My daughter frequently asks me to go over her math with her, after she’s done, to make sure she did it right. Normally she misses one, usually because she didn’t read the problem carefully, rather than actually not understanding how to do it. Tonight she bombed. She had answers that didn’t even relate to the questions. It would have been funny, except that it was almost 10:00 and she was tired, and nearly in tears, because she had so many of them wrong.
We went through half of the 30 problem, going over them in detail, until she just looked glassy eyed, and fed up with the whole concept of math. She couldn’t even remember where she came up with 27, for the question “Name the prime numbers between 90 and 100”.
I put her to bed, joked around with her, told her we all have bad days, and I needed to find a better place for her to do homework, where there weren’t so many distractions. Then went downstairs, poured a glass of wine, and went over the second half of her problems, with the benefit of years of real life experience, (I know how long it should take to drive 450 miles at 60 miles an hour, and how long it really takes with kids in the car) and a calculator. She did better on those, but still had some really wild, out there answers. I took notes for her, not giving her the answers, but pointing out where she had gone off track. She can look them over while she eats cereal in the morning, and hopefully make the changes and not have to take the battered score at school.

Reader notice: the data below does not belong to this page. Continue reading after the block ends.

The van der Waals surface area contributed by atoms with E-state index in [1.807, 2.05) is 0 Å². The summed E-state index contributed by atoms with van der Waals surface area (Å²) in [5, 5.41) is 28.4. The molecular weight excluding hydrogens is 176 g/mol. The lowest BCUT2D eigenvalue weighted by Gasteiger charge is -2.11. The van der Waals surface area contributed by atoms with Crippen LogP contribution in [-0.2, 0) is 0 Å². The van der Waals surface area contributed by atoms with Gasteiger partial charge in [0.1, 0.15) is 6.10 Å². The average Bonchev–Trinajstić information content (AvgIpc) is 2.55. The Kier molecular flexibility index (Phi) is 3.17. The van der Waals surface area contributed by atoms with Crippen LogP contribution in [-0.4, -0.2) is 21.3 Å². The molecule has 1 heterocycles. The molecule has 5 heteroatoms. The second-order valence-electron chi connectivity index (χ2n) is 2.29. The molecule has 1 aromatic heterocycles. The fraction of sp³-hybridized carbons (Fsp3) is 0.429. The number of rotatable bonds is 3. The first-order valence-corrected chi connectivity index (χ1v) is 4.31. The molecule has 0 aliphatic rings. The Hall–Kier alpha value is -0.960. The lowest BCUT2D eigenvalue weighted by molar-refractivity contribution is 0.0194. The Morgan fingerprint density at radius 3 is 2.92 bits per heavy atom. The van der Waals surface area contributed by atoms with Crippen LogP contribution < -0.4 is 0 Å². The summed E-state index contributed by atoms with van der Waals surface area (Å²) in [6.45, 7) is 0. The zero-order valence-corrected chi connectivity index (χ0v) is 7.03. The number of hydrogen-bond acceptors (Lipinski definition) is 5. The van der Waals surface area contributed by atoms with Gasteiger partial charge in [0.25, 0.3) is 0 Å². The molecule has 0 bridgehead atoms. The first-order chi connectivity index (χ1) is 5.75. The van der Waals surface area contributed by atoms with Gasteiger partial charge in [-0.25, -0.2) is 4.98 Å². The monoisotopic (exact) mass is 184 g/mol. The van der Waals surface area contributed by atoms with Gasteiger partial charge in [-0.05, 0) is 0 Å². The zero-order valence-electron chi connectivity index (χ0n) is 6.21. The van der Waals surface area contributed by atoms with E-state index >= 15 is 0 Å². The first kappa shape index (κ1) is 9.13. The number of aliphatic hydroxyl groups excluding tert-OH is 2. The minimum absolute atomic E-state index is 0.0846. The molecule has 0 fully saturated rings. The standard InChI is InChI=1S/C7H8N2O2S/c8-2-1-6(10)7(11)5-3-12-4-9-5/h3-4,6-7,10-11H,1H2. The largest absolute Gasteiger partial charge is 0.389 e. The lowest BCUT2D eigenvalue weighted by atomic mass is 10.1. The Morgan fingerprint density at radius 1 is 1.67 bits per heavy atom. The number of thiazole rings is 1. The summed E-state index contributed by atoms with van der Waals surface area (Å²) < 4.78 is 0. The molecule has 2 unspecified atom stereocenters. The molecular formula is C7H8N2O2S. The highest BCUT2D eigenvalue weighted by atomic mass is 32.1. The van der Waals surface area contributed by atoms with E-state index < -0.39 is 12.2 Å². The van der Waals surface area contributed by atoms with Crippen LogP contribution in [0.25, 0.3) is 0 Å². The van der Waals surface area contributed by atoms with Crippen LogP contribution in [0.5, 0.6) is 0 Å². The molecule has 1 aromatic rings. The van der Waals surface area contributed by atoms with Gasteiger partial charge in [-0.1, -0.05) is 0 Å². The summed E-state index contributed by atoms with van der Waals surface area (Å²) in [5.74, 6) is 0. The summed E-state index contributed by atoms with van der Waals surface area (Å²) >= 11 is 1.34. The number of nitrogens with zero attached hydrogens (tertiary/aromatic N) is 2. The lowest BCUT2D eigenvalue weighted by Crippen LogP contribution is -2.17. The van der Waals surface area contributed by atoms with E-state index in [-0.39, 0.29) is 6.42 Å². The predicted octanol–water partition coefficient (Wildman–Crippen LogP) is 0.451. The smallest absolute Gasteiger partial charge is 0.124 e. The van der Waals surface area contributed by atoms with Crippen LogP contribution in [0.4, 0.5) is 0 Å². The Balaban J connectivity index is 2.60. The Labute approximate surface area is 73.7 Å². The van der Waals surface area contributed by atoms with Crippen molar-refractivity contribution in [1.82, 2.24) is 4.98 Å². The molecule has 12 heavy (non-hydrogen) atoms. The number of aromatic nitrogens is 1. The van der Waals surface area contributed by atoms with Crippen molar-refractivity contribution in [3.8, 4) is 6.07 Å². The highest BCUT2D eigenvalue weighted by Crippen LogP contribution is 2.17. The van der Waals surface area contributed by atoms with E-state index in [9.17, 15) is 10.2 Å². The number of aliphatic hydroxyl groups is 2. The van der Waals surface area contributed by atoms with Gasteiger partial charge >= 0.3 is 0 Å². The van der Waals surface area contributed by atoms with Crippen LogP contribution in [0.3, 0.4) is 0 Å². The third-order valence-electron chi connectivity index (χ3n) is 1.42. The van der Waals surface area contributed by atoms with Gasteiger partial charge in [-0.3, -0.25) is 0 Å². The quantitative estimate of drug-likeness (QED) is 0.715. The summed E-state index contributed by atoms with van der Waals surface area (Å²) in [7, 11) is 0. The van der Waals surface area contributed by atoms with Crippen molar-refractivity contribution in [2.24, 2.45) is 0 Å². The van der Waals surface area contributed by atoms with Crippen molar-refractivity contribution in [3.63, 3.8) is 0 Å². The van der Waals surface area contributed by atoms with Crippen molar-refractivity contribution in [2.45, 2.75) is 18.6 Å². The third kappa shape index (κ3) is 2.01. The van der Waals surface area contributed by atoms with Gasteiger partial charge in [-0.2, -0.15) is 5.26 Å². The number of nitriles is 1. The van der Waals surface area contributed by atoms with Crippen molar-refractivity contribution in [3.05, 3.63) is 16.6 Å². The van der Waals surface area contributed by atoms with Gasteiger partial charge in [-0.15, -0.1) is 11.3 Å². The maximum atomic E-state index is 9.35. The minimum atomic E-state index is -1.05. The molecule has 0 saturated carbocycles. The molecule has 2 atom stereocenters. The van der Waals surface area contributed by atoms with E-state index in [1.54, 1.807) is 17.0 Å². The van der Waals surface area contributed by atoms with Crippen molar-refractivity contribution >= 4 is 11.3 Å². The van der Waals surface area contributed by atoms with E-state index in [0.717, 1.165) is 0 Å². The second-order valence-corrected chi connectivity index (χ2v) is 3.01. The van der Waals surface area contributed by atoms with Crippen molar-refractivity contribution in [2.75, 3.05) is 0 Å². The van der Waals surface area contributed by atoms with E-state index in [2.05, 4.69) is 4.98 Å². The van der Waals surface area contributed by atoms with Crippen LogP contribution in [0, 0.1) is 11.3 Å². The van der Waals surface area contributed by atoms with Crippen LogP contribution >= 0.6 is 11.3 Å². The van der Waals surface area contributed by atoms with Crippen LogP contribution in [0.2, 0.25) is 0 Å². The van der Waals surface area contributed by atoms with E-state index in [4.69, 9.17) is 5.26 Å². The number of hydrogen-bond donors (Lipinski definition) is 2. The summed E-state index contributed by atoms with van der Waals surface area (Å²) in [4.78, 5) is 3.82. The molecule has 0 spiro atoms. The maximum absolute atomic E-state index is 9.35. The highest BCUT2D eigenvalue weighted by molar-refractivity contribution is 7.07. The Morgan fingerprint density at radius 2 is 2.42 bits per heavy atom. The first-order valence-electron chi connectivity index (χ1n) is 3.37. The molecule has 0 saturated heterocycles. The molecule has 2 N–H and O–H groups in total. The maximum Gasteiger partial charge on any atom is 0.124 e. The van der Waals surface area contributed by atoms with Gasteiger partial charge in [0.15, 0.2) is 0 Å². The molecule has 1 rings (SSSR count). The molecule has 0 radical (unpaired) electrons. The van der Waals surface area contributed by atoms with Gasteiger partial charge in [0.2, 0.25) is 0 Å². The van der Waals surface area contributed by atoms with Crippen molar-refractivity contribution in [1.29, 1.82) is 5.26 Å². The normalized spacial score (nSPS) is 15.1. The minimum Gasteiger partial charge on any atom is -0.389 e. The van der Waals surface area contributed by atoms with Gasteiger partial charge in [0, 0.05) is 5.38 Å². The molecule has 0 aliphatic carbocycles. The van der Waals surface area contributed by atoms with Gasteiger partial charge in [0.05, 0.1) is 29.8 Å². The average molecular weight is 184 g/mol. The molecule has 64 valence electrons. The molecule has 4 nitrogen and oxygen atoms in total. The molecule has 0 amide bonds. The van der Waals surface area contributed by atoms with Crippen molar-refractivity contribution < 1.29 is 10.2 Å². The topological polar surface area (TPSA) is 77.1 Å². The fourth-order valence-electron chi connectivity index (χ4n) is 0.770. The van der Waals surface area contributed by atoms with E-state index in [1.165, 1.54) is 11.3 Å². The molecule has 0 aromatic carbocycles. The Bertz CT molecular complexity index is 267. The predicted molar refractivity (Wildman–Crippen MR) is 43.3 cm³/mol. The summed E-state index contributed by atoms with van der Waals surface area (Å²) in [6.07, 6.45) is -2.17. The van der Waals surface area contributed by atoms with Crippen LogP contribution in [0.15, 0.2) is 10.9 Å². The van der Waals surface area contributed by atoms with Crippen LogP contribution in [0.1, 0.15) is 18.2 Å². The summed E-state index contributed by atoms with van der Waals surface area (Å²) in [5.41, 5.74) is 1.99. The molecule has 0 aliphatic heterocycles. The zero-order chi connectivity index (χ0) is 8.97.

I was abysmal in math when I was in school, I took algebra 3 times. I didn’t ever fail, but the teachers thought it would be good to have a stronger foundation before moving on. The foundation never happened, because I didn’t have the intellect, or more because I had given up, convinced that I was a failure at math. It eventually led to my changing my major in college from Biology to English, because I couldn’t manage the math in organic chemistry.
I’ve improved a lot, although I shudder at the quadratic equation, and while I used to be able to rattle it off in my sleep, now I can kind of see what it looked like in my head, and I could probably pick it out of a bunch of equations on a page, I don’t remember it. I can figure out a lot in my head, and with a few minutes and a pencil, I can come up with a lot of solutions. I think it’s because I only have to answer problems that someone actually wants the answer to, and no one cares how I find the answer, as long as it’s right.
I’d love to find a way to pass that on to my daughter. The words don’t mean anything to her right now. She just looks at me, and thinks I just know this stuff, and that regardless of the years I spent struggling, she’s just not as smart as I am. If only she could understand that she catches on considerably faster, and better than I did when I was learning it.
I heard about a study on the radio, that said girls tend to lead boys in math and science until their early teens, and then drop off considerably. They seemed to suggest that it wasn’t boys surging ahead in those subjects, but more girls dropping behind, as boys became more important. I’d love to find a way to let her know that boys aren’t that important. I was one. I know.
All in all, a fairly nice evening. Tomorrow she’ll fix the few problems left to fix and head off to school to get a good mark on the homework, and for a little longer, she’ll think I’m smart.